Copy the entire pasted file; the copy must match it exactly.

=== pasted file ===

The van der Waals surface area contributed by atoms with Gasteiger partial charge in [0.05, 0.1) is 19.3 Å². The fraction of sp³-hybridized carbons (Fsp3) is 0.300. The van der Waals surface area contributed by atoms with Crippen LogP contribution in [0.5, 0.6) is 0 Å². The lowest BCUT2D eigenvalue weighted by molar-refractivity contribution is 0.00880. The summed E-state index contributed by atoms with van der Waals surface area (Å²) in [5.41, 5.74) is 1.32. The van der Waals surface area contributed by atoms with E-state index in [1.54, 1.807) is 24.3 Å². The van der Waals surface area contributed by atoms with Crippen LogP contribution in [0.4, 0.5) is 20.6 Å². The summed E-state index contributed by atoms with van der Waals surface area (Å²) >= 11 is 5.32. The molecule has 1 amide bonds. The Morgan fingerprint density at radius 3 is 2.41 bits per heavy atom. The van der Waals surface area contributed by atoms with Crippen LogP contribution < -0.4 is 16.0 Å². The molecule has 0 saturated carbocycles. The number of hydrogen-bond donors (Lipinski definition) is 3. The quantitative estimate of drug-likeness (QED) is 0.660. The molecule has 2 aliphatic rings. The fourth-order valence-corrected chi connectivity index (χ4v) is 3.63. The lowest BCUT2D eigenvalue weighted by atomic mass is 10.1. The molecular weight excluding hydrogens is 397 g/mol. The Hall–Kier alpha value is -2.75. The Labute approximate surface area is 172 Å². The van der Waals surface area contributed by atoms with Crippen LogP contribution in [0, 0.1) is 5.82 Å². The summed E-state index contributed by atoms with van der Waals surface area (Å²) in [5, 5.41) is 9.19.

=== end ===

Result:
The van der Waals surface area contributed by atoms with Gasteiger partial charge in [0.05, 0.1) is 19.3 Å². The fraction of sp³-hybridized carbons (Fsp3) is 0.300. The van der Waals surface area contributed by atoms with Crippen LogP contribution in [0.5, 0.6) is 0 Å². The lowest BCUT2D eigenvalue weighted by molar-refractivity contribution is 0.00880. The summed E-state index contributed by atoms with van der Waals surface area (Å²) in [5.41, 5.74) is 1.32. The van der Waals surface area contributed by atoms with E-state index in [1.54, 1.807) is 24.3 Å². The van der Waals surface area contributed by atoms with Crippen LogP contribution in [0.4, 0.5) is 20.6 Å². The summed E-state index contributed by atoms with van der Waals surface area (Å²) >= 11 is 5.32. The molecule has 1 amide bonds. The Morgan fingerprint density at radius 3 is 2.41 bits per heavy atom. The van der Waals surface area contributed by atoms with Crippen LogP contribution < -0.4 is 16.0 Å². The molecule has 0 saturated carbocycles. The number of hydrogen-bond donors (Lipinski definition) is 3. The quantitative estimate of drug-likeness (QED) is 0.660. The molecule has 2 aliphatic rings. The fourth-order valence-corrected chi connectivity index (χ4v) is 3.63. The lowest BCUT2D eigenvalue weighted by atomic mass is 10.1. The molecular weight excluding hydrogens is 397 g/mol. The Hall–Kier alpha value is -2.75. The Labute approximate surface area is 172 Å². The van der Waals surface area contributed by atoms with Crippen LogP contribution in [0, 0.1) is 5.82 Å². The summed E-state index contributed by atoms with van der Waals surface area (Å²) in [5, 5.41) is 9.19.